A further implementation of the raised image representational flash cards 69 is a double-sided raised image representational flash card 69, illustrated in FIG. 20. Two pages (69-top and 69-bottom, FIG. 20) are glued back to back, with each page having the raised beads and string. The back page is the reverse of the front page, so that the beads can be felt on both the front and the back, thus providing an incremental step from the 3-dimensional physical object, the actual holed objects on the string, to a semi-abstract double-sided raised image representational flash card 69. The double-sided raised image representational flash card 69 demonstrates in a visual, concrete, tactile way, the association of the related math facts. A logo or raised pattern may be imprinted to orient the student to the top and bottom of the card, as desired.

An additional benefit occurs with multiplication and division. As multiplication and division are opposites, as the student reads the front string from left to right for multiplication and feels of the back string from right to left for division. For example, the front of the card has 4×6=24, and the back of the card has 24÷6=4.

Additionally, the single-sided or double-sided raised image representational flash card 69 may at times be easier to carry and use than the physical string and holed objects. For example, a student might be able to conveniently review the single-sided or double-sided raised image representational flash cards 69 in a car or outside. These single-sided or double-sided raised image representational flash cards 69 will educationally benefit many types of students such as educable mentally handicapped, physically handicapped, low-vision, specific learning disabled, preschool students, regular education students, etc.

Referring now to FIG. 21, an additional optional component, a signal bead 67, of the string math manipulative system and method of the present invention is disclosed. The signal bead 67 gives a visual cue or signal to the student, identifying how many sets of beads are on a particular string; thereby a fast alternative is provided to put the longer multiplication and division strings in order and/or skip count without having to count all of the sets of beads on each string. The number on the fixed bead at the beginning of the string tells the number of sets on the particular string. The signal bead 67 is clearly and distinctively marked. For example, each side of signal bead 67 may have a written numeral, or some sides may have a printed numeral and some sides have the numeral in raised letters in Braille. Alternatively, all sides may be imprinted with Braille numerals, or the numeral could be depressed into the face or faces of the signal bead 67.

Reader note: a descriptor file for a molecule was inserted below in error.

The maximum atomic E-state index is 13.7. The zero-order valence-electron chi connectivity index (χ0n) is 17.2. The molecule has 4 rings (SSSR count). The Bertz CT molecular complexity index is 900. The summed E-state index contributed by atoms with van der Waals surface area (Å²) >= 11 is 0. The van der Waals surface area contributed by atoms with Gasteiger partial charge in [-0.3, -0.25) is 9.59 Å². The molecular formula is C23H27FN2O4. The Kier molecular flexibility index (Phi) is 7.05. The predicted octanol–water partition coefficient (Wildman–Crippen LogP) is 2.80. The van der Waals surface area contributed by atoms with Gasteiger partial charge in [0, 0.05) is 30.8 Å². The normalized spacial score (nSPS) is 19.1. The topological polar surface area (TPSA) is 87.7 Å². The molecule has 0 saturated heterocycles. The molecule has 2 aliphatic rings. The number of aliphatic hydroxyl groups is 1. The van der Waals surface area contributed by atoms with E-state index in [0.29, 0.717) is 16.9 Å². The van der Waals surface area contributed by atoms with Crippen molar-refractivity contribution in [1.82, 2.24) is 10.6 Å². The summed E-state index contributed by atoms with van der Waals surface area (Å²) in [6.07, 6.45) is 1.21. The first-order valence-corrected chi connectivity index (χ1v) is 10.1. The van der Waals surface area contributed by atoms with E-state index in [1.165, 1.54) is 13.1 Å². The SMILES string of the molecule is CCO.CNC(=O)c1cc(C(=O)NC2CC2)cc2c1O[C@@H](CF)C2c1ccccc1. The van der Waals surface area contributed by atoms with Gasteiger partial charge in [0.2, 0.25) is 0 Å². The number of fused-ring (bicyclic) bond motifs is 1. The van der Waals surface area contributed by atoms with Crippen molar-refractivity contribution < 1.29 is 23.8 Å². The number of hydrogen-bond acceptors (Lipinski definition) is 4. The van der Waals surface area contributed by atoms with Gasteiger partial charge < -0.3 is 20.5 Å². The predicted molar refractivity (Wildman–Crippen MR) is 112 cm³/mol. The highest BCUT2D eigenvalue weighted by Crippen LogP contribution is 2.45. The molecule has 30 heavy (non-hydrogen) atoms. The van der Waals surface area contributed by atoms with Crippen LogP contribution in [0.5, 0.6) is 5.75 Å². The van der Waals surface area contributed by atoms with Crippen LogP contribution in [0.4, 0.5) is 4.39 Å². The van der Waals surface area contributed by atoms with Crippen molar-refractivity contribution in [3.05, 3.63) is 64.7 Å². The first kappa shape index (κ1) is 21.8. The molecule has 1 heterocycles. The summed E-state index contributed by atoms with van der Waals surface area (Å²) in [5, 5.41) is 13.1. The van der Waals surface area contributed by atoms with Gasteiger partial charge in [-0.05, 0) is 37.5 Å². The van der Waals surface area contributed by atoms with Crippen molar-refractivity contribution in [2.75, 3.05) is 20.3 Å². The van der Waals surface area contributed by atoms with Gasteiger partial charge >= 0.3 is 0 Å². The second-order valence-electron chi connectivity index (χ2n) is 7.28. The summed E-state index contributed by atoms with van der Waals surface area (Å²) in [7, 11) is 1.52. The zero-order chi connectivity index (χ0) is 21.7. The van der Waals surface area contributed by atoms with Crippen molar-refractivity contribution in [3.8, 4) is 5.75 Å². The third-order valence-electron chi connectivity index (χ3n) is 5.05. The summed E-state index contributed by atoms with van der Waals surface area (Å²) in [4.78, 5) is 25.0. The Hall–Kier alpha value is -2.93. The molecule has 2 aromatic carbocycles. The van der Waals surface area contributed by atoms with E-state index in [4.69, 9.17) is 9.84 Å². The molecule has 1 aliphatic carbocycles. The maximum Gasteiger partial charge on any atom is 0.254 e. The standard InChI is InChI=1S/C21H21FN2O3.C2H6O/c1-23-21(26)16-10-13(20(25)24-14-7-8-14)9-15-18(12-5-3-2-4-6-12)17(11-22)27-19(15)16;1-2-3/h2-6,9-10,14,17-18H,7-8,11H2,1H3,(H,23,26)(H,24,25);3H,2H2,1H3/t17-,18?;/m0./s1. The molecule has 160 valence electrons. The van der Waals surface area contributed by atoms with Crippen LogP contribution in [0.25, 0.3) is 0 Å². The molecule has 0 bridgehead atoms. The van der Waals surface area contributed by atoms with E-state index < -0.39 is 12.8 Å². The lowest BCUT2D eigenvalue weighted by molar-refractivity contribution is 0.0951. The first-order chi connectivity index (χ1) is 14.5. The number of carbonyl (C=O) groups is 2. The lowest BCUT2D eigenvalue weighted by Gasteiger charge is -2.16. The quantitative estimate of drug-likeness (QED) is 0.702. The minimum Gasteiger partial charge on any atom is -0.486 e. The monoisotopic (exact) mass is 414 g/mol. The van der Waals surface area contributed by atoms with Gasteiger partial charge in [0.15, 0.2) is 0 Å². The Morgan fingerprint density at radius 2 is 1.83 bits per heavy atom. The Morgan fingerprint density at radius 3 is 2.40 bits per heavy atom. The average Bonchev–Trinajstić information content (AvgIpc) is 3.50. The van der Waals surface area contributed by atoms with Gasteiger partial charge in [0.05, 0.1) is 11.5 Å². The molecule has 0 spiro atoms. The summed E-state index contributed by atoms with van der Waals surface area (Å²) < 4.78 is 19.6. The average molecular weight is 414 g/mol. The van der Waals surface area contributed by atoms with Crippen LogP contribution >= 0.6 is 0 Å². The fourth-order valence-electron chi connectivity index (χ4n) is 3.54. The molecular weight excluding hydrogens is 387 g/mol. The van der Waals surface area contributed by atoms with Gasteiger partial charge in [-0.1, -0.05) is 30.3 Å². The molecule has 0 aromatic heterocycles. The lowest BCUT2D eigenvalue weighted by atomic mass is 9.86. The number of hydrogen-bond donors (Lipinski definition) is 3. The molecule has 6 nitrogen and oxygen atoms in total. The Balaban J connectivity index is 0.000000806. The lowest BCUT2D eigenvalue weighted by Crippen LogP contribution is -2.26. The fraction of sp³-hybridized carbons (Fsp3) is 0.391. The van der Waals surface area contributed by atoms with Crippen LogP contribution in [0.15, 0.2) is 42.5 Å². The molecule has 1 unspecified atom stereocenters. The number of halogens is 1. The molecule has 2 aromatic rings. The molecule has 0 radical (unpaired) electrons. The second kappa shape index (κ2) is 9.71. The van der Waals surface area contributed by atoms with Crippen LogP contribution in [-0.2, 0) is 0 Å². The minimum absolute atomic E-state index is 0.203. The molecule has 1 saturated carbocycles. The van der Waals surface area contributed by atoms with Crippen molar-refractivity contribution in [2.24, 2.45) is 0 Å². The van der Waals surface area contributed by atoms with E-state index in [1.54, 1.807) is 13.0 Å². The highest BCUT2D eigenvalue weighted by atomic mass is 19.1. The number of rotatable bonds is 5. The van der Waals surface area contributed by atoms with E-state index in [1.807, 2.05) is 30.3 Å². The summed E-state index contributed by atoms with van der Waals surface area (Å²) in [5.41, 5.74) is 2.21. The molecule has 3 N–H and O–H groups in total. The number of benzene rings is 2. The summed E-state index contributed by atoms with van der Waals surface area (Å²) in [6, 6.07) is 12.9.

Another optional version of the multiplication/division strings of the string math manipulative system and method of the present invention is disclosed having a single variant of the holed objects, for example, all the same color and shape, but with a preferably smaller “stop” bead (not shown), separating the sets of beads. At times this might provide some advantages. The students would be taught not to count the stop bead, but merely use it as a separator. Most preferably the stop bead would be small.

While the instructions and methods have been herein presented as applied to a teacher instructing a student with sufficient visual acuity to complete the instructions, the instructions and methods can equally well be adapted in a manner to accommodate visually impaired and/or blind students. The tactile differences and varied shapes and/or textures and/or sizes of the beads make the stings of beads easily distinguishable and readable, negating the need for operational signs in order to use the string math manipulative system and method of the present invention.

While the instructions and methods have been herein presented as applied to a teacher instructing a student with sufficient hearing ability to understand oral instructions, the instructions and methods can be provided in a manner accommodating deaf and/or hard-of-hearing students. For example, the instructions can be presented by interpreters using sign language and/or by written captions on visually viewable media (such as video clips or DVD's).

Additionally, other instructions and helpful math hints or accessories to the string math manipulative system and method of the present invention may be included within container 20. For example, a chart similar to FIG. 7 showing the multiplication table for the number “3” can be printed on write-on/wipe-off paper and placed in the container 20 of the sub-set of the “3” multiplication family of the multiplication set 10-M, for added reinforcement.

Although described as used in a classroom situation, some or all of the method steps of the present invention can equally well be performed by a student alone or with a parent assisting. Also, the string math manipulative is very portable and can be used while traveling, at a beach, in a park, at the dining table, on vacation, and the like. As the string math manipulative is self-contained when containers 20 are used, loss of individual pieces does not occur.